Forward Thinking With Historical Precedent

This past weekend I watched The Imitation Game and it got me thinking quite a lot, not only about the Ultra project/Bletchley Park, but also about the many parallels drawn between Alan Turing’s work and Google as well as Silicon Valley as a whole.

There is certainly no mistaking the revolutionary work that Turing did during WWII. Deciphering the Enigma through the creation of a machine that would use brute force analyses to churn through all the possibilities led to the advent of the modern day computer. In recognition and respect of his work, Google even sponsored the New York screening of the film and invited people to take part in a code breaking challenge.

In learning about this, along with Turing’s original method for recruiting people onto his team back in 1942 by placing a crossword puzzle in the Daily Telegraph (image credit to Charis Theobald), I couldn’t help but remember back when I first moved to Boston and a mysterious billboard showed up in Harvard Square:

google billboard

Turns out, this was posted by Google as a method of recruitment with the final page of the website inviting you to submit your resume. The parallels between this approach and Turing’s crossword puzzle are undeniable to me, and reflect not only a clever recruitment method to join a creative and innovative institution, but perhaps a homage to Turing himself.


In the film, Keira Knightley’s character Joan Clarke is portrayed as a lowly secretary that was able to complete the crossword puzzle (and subsequent testing) well under the time that Turing had set as the goal. In reality, Joan Clarke was well educated and was independently brought on board as part of the code breaking team. Even so, the movie portrayal of Clarke again echoed to me some of the more recent interviews with top Google[X] team members where they talk about shifting focus away from hiring a specialized individual for a specific position to hiring talented (and “T-Shaped”) individuals. The logic is that like the movie version of Joan Clarke, if you possess a certain level of ability, then you’ll be able to adapt and excel at the task at hand.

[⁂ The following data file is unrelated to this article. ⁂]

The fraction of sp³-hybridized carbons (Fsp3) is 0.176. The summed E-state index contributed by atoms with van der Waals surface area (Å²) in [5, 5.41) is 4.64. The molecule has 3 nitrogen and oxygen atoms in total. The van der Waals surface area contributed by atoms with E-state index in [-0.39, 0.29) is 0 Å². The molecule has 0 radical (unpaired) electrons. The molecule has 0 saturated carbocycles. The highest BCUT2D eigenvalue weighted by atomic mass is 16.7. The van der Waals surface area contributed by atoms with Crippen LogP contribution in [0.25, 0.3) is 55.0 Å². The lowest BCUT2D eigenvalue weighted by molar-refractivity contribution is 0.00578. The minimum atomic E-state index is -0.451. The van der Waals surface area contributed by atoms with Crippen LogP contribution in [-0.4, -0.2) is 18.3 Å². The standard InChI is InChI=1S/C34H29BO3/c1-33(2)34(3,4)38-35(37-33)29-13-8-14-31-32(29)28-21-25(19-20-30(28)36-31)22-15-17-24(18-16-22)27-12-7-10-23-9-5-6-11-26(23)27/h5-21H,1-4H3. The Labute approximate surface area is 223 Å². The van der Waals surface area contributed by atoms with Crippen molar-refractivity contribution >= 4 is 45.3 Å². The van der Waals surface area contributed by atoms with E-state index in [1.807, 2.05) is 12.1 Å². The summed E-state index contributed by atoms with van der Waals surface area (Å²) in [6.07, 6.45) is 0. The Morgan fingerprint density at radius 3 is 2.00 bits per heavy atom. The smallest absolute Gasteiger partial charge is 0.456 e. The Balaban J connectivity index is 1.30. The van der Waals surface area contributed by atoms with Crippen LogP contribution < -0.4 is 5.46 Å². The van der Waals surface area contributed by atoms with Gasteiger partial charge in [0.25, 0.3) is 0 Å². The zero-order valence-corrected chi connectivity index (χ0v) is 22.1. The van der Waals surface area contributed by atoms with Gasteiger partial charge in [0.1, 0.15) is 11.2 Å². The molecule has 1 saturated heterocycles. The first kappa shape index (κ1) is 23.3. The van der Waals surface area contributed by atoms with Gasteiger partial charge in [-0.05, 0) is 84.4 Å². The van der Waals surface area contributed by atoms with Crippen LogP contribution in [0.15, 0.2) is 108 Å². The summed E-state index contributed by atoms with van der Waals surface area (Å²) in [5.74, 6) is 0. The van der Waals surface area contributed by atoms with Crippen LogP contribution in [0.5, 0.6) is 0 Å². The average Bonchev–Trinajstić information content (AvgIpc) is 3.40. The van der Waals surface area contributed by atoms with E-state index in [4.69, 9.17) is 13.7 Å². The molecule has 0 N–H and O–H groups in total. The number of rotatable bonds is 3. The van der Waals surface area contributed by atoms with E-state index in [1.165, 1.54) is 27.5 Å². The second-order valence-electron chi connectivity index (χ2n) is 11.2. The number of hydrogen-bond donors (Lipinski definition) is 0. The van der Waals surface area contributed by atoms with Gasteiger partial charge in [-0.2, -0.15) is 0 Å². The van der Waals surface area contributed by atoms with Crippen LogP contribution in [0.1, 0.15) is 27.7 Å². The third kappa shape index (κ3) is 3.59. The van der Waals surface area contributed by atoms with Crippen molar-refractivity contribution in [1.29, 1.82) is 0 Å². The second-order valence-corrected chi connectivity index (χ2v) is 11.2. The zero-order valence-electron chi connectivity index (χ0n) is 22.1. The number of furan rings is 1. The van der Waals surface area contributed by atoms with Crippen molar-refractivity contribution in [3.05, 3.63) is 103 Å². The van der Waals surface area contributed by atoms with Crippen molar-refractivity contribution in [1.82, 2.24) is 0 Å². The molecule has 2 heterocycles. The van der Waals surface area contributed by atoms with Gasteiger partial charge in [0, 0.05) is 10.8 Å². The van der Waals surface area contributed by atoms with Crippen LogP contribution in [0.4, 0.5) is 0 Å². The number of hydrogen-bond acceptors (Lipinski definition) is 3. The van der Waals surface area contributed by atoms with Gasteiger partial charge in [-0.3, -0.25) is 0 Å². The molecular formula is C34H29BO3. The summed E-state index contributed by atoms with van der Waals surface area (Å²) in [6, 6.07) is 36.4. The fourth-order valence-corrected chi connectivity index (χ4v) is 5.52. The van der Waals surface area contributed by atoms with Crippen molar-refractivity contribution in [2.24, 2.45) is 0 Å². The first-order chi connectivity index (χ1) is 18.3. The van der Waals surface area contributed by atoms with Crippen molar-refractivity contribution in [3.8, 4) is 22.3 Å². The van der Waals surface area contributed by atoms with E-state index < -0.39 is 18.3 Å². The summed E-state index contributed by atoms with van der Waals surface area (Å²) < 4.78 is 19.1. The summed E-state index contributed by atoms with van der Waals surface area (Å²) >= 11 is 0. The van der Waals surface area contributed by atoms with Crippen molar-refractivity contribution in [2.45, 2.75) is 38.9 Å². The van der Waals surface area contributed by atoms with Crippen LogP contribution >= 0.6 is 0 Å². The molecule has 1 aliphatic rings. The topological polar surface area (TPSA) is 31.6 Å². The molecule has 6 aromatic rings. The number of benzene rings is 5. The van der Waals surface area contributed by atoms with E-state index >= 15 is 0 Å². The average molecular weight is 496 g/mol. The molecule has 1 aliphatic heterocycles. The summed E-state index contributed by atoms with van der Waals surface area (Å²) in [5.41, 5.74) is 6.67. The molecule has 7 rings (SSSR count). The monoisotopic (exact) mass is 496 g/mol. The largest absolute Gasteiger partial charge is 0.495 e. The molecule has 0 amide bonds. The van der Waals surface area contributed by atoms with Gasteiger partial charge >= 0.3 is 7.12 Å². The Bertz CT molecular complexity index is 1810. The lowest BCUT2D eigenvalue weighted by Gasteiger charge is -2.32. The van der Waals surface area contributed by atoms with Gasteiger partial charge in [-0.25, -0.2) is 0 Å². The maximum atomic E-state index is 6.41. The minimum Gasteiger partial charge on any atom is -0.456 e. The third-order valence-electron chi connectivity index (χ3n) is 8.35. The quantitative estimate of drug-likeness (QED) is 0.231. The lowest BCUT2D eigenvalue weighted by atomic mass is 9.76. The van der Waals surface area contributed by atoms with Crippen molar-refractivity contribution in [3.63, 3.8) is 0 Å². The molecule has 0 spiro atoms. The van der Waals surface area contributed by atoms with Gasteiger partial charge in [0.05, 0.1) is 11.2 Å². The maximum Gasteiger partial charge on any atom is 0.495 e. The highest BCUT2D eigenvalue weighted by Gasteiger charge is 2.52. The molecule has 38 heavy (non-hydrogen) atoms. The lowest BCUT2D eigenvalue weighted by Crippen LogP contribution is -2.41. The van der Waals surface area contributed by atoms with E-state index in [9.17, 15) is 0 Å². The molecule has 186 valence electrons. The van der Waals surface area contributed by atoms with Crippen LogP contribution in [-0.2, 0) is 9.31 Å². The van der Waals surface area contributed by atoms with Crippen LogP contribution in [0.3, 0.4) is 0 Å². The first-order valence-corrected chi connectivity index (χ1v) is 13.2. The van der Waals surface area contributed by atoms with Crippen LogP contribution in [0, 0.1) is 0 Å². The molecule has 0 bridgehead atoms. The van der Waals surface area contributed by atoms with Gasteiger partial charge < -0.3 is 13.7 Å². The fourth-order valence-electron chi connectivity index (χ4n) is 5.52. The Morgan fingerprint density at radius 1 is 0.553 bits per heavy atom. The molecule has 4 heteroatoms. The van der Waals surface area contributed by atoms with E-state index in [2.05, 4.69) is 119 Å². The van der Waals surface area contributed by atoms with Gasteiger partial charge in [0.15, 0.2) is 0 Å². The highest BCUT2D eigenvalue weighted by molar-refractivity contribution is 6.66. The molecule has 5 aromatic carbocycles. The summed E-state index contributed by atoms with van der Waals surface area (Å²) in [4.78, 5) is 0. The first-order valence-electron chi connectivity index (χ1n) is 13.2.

This is one of the most fascinating things to me about how many of these major institutions in the Bay Area function. To have a goal of bringing together multi-talented individuals that each have a breadth of experience and capability paired with deep understanding of one (or more) fields to solve a problem is quite unconventional in the rest of the nation and the world. We are more used to filling position Y with someone that went to school/has experience in/got a degree in Y, rather than filling the position with someone that has the capability and acumen based on their CV, experience and innate ability to fulfill the requirements of position Y.

Google is certainly not alone in this approach. IDEO, Facebook, Apple and Microsoft all recognize and identify T-Shaped individuals, and build teams, facilities and initiatives with such people.

The apparent innate ability of Keira Knightley’s (fictionalized) character in the movie also speaks to the individuals that were responsible for the genesis of what we know today as Silicon Valley. Wozniak, Jobs, Gates, and Allen among others (Zuckerberg for one) all dropped out of college to pursue their passions and ultimate success. There is constant discussion in the startup/innovation realm about how formal degrees do not necessarily equate ability. Although the subject is parodied in Mike Judge’s show Silicon Valley (clip here) and demonstrated by Knightley’s character, there is truth in this as well.

To me, the movie comes at a pivotal time in this age of innovation, startups and tech. Clearly, we have gained inspiration directly and indirectly from the concepts and work of Dr. Turing, while at the same time the fictionalized components of the movie reflect modern day ideas (and perhaps ideals) injected into the storyline.

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